Adobe blogs by Meagan Keane
Last weekend marked the first annual Premiere Pro World Conference ably organized by Adobe training partner – Future Media Concepts. Although Premiere Pro Product Manager Al Mooney jokingly referred to it as a “1.0 beta” event, we all thought it was a great success, both for attendees and for the Premiere Pro team.
The conference kicked off on Friday, July 11th at Adobe headquarters in San Jose, CA. The Premiere Pro management, engineering and quality engineering teams were all there, along with support team members from social media, customer care, documentation, Creative Cloud Learn, marketing and even engineers from After Effects and Adobe Anywhere.
“Adobe Day” began with the history of Premiere Pro, presented by Senior Engineering Manager Dave McGavran. First launched in 1991, our favourite editing application has seen approximately 50 releases over the past 23 years, and today comprises a whopping 30 million lines of code. A highlight of the presentation was when Senior Solutions Consulting Manager Dave Helmly launched the Adobe Premiere 1.0 on an old PowerMac G3 running Mac OS 7. Talk about blast from the past!
Al Mooney then spoke about the future of Premiere Pro (in general terms, anyway) and attendees were introduced to different members of the Premiere Pro management team. The managers explained a bit about how the software is developed and what role each part of the team plays in the process.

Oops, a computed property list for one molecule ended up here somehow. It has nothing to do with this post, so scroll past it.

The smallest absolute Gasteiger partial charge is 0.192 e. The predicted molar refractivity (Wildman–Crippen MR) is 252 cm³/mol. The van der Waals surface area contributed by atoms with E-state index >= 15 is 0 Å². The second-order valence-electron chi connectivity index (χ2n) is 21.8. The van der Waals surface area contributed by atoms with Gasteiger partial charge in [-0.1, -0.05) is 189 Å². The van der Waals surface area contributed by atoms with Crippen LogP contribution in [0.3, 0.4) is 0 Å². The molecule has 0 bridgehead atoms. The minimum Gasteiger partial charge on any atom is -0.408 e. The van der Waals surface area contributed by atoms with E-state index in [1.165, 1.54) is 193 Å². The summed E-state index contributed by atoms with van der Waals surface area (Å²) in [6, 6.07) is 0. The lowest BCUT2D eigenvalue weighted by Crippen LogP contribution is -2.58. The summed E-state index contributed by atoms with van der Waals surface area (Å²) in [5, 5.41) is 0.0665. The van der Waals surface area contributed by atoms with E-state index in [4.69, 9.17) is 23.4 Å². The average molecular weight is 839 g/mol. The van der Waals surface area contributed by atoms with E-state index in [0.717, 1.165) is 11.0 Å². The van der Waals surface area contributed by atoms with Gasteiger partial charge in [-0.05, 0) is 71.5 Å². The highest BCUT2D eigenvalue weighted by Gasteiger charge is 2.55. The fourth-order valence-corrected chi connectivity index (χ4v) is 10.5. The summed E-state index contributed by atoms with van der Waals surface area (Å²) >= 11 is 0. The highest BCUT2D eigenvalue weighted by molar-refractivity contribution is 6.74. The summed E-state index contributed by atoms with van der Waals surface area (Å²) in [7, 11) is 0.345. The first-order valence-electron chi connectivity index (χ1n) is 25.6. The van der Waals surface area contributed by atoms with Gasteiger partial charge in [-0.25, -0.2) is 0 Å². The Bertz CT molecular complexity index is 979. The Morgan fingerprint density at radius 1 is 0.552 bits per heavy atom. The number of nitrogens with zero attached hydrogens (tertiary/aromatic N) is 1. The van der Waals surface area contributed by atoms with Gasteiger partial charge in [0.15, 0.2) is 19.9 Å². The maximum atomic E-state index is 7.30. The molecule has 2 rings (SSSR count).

A hot topic of discussion was how decisions are made about which features we develop. Al explained that several years ago the team decided to focus strongly on the broadcast market, for one simple reason: “because it’s really, really hard.” The rationale being that if in the end we can make it work for broadcast, we can make it work for other users (but not necessary the other way around). Today, while Premiere Pro continues to score big in broadcast (a recent international sporting event held in Brazil comes to mind), we’re also working with top Hollywood filmmakers, such as David Fincher, the Coen Brothers, and others. Heck, even Sharknado 2 was cut in Premiere Pro! read more...